Magyar Hirlap, 05.04.2006 (Hungary)

Young theatre director Arpad Schilling examines the role of political theatre in democracies. "Up to 1989, the situation was clear: theatre was aimed at either criticising the political system or entertainment. The resistance expressed on stage struck a chord with the public because it was aimed against a particular power of which they were all victims: the actors and the public alike. The theatres were full because actors put their whole hearts into their performances. The enemy was lying in wait outside. It was a joint battle; a joint theatrical experience... Today, we no longer have a common enemy. We are our own enemies. Politicians tell us that there are divides, different goals, common enemies, but two years after joining the EU any sensible person has realised that there are no alternatives in the fundamental issues. The only question is which demagogy will get you into power."


DU, 10.04.2006 (Switzerland)

To mark the tenth anniversary of the Steps dance festival,this edition of the magazine is dedicated entirely to dance. Camille Schlosser tells the story of a boy who was once allowed to take ballet lessons. "School ended at 4 pm, and ballet lessons started at 5. So in between the boy played soccer with his schoolmates in the school yard. Then he would cycle over the bridge to the ballet school, where the perfumed young dancers would comment on the sweaty young soccer player. 'Here comes old stinko again', the little tutu-girls would chuckle behind the paravent. To avoid hearing more comments after the class, the boy would often pull his shirt and trousers on over his dance clothes, change his shoes and run out to his bike. Once his underwear fell out of his bag, and a man ran after him saying 'Vous avez perdu votre slip!' 'Non', said the boy, running away. Why French of all languages was spoken in this moment of carelessness is a mystery."


L'Espresso, 13.04.2006 (Italy)


Umberto Eco is amazed at the many contradictions that make up modern life. "For example I would point to the global mobilisation of antiglobalists, armed peace and humanitarian intervention (a series of bellicose altruistic actions). And then there are also the programmes of the Berlusconi's new allies, the left-wing fascists. Then you have the extraordinarily contradictory clerical atheists like Marcello Pera and Giuliano Ferrara. Not to forget – even if we're entirely used to them – artificial intelligence and the electronic brain (as if the brain were really that soft something we have in our skulls)."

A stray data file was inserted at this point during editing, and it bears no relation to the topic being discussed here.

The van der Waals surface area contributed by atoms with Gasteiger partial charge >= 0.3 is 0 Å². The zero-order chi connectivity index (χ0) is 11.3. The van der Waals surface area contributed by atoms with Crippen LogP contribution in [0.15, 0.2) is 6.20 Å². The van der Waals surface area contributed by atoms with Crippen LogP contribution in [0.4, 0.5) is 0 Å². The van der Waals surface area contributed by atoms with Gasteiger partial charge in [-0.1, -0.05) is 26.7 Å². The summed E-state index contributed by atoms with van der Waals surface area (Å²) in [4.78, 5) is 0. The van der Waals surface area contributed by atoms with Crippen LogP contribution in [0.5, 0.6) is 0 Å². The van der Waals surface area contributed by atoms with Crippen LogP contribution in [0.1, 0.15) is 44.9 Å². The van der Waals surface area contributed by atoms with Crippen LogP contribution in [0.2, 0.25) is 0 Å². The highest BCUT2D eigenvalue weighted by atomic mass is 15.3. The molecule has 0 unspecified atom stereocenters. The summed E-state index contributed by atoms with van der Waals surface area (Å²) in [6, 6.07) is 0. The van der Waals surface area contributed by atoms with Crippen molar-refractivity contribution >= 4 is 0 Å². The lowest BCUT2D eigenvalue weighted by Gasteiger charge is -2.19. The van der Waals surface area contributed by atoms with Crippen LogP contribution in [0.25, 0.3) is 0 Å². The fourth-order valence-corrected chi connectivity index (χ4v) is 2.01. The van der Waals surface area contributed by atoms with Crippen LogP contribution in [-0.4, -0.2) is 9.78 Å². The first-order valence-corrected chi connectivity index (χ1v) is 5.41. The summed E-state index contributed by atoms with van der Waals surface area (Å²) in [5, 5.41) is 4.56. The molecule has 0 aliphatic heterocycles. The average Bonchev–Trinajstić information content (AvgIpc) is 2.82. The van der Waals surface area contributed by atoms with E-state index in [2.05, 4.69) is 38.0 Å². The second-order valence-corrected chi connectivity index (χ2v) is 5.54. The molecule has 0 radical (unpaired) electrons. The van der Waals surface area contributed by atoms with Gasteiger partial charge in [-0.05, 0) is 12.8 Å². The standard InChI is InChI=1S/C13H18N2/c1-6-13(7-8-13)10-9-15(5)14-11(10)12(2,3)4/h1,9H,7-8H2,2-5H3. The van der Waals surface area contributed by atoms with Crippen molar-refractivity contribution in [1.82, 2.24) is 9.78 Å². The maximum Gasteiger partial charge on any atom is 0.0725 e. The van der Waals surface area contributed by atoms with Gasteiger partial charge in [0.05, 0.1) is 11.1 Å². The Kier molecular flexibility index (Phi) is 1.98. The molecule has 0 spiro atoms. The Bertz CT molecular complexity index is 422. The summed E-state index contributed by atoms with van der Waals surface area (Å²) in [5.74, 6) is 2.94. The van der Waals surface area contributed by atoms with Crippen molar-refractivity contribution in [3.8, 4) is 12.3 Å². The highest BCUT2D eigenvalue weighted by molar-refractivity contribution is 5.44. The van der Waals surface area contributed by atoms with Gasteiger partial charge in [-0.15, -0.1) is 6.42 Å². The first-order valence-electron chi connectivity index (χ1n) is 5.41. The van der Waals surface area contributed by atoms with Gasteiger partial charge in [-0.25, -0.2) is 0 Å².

Gazeta Wyborcza, 08.04.2006 (Poland)

Journalist Adam Leszczynski takes a critical look at the "history policy", a new strategy of Poland's conservative government to strengthen patriotism and highlight the glorious chapters in the country's history. "The advocates of this idea see a reconciliation with Poland's neighbours – Jews, Germans, Ukrainians – as a danger to national interests. The consequence can only be: we are surrounded by enemies, and enemies must be fought." For Leszczynski, the policy is also an answer to the image of society put forward by the Left: "History just has to be dissected to match one's goals, and today that's being done by the Right."


The Times Literary Supplement, 07.04.2006 (UK)

Zinovy Zinik is astonished at Daniel Kalder's "Lost Cosmonaut", the report of a journey to the "most boring, bleak and bloated landscapes" of the former Soviet Union: "Tatarstan and Kalmykia, Mari El and Udmurtia are huddled more or less together near the lower regions of the River Volga, somewhere between the Azov and Caspian seas, in the South-Eastern part of Russia. These little republics came into existence due to the rigorously pursued Soviet policy of multiculturalism. This sometimes involved mass deportation and forced assimilation before they were granted nominal independence; it also entailed the provision of a fictitious, artificially created or revamped ethnic culture, with an obligatory state theatre in each capital city where plays were performed in a no longer understood language, a local history museum in which nobody remembered the significance of the exhibits; and, in public squares, ubiquitous statues of national poets and heroes whom no one respected. It is 'a whole other Europe, a shadow Europe that might as well not exist for all we Westerners care. In fact, it doesn’t exist for us'."


L'Express, 06.04.2006 (France)

Scientist, author and former Mitterand advisor Jacques Attali reflects in a short essay on the Sudoku phenomenon. The addictive numbers game says much about who we are, he writes: "It is the global game par excellence: no language ability is required, not even any knowledge of mathematics or arithmetic, as the numbers can be replaced by letters. It's also a many-sided game, perfect for when you're out and about and ideal for 'nomadic objects' like boards or mobile phones. And it's a game for individuals, affording them the calming pleasure that comes with concentration and problem solving. And perhaps above all, it is also very revealing about the basic fear underlying our societies: the fear of disorder and emptiness. Sudoku gives you the opportunity to create order, to put everything in its place and escape the confusion of reality. The game is evidence of what we are threatened with becoming: an conglomeration of egoists, autists, timorous conservatives, seeking to escape the world in a virtual realm of numbers."